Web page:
So here's my first book from them. Sun Stand Still by Steven Furtick. Mr. Furtick is the pastor at a church in Charlotte, NC. By page 23 of Steven's book, I was ready to put it down and go set the world on fire. But by page 50, I was just ready to put the book down.

This is a book based on one small prayer in the Bible, prayed by an Old Testament hero. Sound familiar? This type of writing would be appropriate for a short book or a pamphlet, but not a 200 page book. I found it very difficult to be engaged after a certain point.

As with many theological books, it offers a new perspective on the Bible, your faith, and your convictions, but honestly, I could not finish this book. And there are very few books that have that dubious honor. I understand that the author is doing incredible things in the name of God. I understand that his heart is in the right place, but I think he needs to brush up on his writing skills.

If I knew someone who needed a new outlook on life, who had never read one of these types of books before, I might recommend this book to them. But for the people who who have read book after book about changing their life just by praying this one prayer, I would say stay away. Or at the very least, read the first 30 pages, that's all you need.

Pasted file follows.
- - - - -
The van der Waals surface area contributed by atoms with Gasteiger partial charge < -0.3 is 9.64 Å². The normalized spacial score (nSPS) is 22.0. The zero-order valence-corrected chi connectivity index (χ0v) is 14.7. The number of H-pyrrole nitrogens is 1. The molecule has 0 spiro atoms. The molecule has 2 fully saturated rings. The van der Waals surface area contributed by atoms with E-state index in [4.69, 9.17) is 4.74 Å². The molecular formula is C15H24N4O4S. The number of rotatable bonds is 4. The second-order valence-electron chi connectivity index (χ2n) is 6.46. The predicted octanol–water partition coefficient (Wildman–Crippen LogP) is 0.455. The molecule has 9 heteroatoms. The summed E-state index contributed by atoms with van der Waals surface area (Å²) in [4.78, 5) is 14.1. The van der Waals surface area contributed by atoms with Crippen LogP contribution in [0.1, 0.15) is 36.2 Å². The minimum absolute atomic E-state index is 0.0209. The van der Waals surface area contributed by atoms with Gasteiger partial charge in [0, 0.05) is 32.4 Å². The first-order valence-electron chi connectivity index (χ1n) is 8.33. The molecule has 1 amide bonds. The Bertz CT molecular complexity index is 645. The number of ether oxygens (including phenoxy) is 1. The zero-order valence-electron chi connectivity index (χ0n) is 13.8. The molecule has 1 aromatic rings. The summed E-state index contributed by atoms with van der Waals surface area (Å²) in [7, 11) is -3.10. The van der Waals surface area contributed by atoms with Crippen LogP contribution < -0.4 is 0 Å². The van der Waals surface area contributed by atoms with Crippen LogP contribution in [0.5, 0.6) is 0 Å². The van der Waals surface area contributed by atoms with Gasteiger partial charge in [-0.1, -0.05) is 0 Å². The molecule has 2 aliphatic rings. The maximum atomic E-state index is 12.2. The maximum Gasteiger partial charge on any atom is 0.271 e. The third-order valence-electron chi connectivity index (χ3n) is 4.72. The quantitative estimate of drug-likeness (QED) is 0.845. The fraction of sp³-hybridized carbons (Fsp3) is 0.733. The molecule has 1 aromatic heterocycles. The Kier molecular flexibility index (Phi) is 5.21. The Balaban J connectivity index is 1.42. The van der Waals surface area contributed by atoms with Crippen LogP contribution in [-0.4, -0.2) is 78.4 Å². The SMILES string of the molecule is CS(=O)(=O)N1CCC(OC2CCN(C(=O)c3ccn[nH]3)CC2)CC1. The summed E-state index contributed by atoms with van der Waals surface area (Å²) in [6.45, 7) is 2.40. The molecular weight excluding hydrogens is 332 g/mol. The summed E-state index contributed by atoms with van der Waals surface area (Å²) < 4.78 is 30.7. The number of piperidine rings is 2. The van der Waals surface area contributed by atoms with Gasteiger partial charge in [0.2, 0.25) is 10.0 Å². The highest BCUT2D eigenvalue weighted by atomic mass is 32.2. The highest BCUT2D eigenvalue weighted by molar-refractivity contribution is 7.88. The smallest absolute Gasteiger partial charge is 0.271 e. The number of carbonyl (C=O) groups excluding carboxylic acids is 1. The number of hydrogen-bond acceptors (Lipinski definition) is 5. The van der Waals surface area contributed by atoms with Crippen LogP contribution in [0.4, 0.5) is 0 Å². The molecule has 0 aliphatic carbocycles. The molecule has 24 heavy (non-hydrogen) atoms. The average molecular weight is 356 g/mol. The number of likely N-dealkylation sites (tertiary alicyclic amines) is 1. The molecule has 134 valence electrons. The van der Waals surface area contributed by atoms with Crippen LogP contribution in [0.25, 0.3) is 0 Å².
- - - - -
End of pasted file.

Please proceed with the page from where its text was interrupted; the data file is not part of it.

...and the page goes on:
Monday, January 10, 2011

Video Classes....

...are not about learning to shoot your own videos. They are regular classes, that are broadcast via closed circuit TV to all the campuses and centers of NPC. This way, one instructor can be in more than one place at a time. Something many people wish they could do. I suppose you could call him SuperTeacher!

One classroom is used for multiple classes throughout the day. So, my plan to get to school early to make sure I was in the right place was thrown out of whack when I walked into the empty classroom and heard someone talking about math. I backtracked, looked at the paper on the door, realized I was in the right spot, but I was just 15 minutes early.